Gastric emptying of solids has been studied for 20 normal volunteers using Tc-99m-sulfur-colloid labeled chicken liver or eggs. Residual gastric activity measured in 15 min intervals for 2 1/2 hrs was used to calculate gastric emptying. The procedure was proposed and is used to examine patients for suspected abnormal emptying. This approach however ties up one gamma camera and one technologist for a period of 2 1/2 - 3 hrs. Furthermore to classify any value more the 1SD below the mean as abnormal includes 16% of normals as abnormally low (false positives). In order to find the pattern of abnormalities and the best time to study patients we analyzed the results of 54 studies performed in patients with a variety of clinical problems. Gastric emptying was measured in 30 min intervals for 2 1/2 hrs after a standard meal of 2 scrambled eggs labeled with 1 mCi of Tc-99m-sulfur-colloid, 2 slices of bread and 300 ml of juice. To choose the point important to observe the authors studied the distribution of values at each time-point to determine when there is the greatest variability from the reported normal. When there is delayed emptying the 2 1/2 hr observation is the best discriminator and when there is accelerated emptying the 60 min observation is the best discriminator. In the group of patients the 150 min observation had no correlation with the age of the patients. It is possible that sampling at a later time could be more discriminatory. The authors propose sampling at 0, 60, and 150 min time as the most informative and cost effective approach to study the solid gastric emptying. The 2SD rather than 1SD below and above the mean should be used as the level to separate normal from abnormal results.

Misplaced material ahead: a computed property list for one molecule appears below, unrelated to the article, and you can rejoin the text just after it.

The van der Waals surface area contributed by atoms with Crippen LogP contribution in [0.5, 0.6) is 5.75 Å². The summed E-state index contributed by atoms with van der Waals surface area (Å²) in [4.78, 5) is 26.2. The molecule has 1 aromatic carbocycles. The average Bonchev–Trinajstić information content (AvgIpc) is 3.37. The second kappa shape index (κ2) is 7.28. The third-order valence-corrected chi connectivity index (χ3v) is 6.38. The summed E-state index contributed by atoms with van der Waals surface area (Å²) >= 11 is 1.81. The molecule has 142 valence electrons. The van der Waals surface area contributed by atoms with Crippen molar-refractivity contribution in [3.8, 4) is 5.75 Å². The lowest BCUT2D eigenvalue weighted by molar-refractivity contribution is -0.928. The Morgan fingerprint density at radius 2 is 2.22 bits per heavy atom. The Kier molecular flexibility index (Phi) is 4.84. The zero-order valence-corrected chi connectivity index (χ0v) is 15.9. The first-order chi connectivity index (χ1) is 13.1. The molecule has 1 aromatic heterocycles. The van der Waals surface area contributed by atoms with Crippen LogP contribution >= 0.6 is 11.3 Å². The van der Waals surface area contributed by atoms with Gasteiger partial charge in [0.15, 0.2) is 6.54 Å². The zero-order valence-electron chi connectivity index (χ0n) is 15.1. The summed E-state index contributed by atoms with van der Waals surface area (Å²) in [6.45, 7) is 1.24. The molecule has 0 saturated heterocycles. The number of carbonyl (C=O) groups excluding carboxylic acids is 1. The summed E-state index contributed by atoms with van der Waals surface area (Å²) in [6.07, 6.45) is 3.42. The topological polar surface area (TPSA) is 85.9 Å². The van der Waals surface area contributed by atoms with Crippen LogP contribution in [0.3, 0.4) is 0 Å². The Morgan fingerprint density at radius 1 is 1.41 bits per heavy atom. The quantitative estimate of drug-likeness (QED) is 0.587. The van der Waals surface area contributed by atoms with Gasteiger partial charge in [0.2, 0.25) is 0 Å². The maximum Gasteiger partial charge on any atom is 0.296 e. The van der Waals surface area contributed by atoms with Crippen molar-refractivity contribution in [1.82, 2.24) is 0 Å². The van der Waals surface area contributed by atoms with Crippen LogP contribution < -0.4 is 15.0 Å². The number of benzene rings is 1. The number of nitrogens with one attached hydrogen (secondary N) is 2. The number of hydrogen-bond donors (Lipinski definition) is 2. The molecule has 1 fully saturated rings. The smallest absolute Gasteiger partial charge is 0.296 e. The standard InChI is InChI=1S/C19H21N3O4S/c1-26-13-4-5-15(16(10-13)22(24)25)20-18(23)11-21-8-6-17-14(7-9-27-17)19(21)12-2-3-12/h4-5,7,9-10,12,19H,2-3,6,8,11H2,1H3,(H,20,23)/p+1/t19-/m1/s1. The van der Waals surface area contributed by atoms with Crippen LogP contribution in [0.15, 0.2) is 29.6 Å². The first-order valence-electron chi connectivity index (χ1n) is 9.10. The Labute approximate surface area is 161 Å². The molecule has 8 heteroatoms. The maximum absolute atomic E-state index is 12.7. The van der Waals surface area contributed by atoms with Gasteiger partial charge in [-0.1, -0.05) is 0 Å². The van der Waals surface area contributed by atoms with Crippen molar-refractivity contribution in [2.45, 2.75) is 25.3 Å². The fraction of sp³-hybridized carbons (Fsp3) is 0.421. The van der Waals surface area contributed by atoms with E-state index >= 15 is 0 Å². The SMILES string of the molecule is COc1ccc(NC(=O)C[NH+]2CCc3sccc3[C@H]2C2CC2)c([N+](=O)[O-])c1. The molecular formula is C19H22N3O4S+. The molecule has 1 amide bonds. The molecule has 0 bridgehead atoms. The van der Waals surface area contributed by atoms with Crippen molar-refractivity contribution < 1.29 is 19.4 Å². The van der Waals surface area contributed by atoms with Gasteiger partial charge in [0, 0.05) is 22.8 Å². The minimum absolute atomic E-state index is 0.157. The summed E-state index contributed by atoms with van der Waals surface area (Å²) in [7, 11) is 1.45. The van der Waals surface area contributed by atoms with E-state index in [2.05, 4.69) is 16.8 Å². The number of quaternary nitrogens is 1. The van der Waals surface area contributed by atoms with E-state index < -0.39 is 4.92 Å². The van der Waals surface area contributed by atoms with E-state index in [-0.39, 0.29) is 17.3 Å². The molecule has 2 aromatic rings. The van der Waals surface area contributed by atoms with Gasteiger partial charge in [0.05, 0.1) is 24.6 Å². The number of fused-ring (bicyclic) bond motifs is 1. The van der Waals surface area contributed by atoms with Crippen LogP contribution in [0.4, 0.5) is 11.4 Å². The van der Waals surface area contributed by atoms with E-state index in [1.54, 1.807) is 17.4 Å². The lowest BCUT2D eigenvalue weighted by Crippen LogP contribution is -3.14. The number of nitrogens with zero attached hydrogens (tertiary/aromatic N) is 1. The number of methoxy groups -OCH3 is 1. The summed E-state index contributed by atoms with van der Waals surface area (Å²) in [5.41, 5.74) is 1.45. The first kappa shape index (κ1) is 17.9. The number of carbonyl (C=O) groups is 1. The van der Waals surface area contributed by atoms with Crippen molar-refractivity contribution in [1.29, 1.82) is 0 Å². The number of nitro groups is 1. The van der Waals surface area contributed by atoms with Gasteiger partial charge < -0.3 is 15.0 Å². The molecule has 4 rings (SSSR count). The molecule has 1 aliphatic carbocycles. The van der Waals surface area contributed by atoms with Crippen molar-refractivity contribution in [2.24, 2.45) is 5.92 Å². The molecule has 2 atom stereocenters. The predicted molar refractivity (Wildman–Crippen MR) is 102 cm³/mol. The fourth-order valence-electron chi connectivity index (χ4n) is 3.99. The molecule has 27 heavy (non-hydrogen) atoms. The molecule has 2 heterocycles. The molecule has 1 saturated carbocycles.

16. Radiological and clinical characterization of the lysosomal storage disorders: non-lipid disorders.

    Science.gov (United States)

    Parker, E I; Xing, M; Moreno-De-Luca, A; Harmouche, E; Terk, M R

    2014-01-01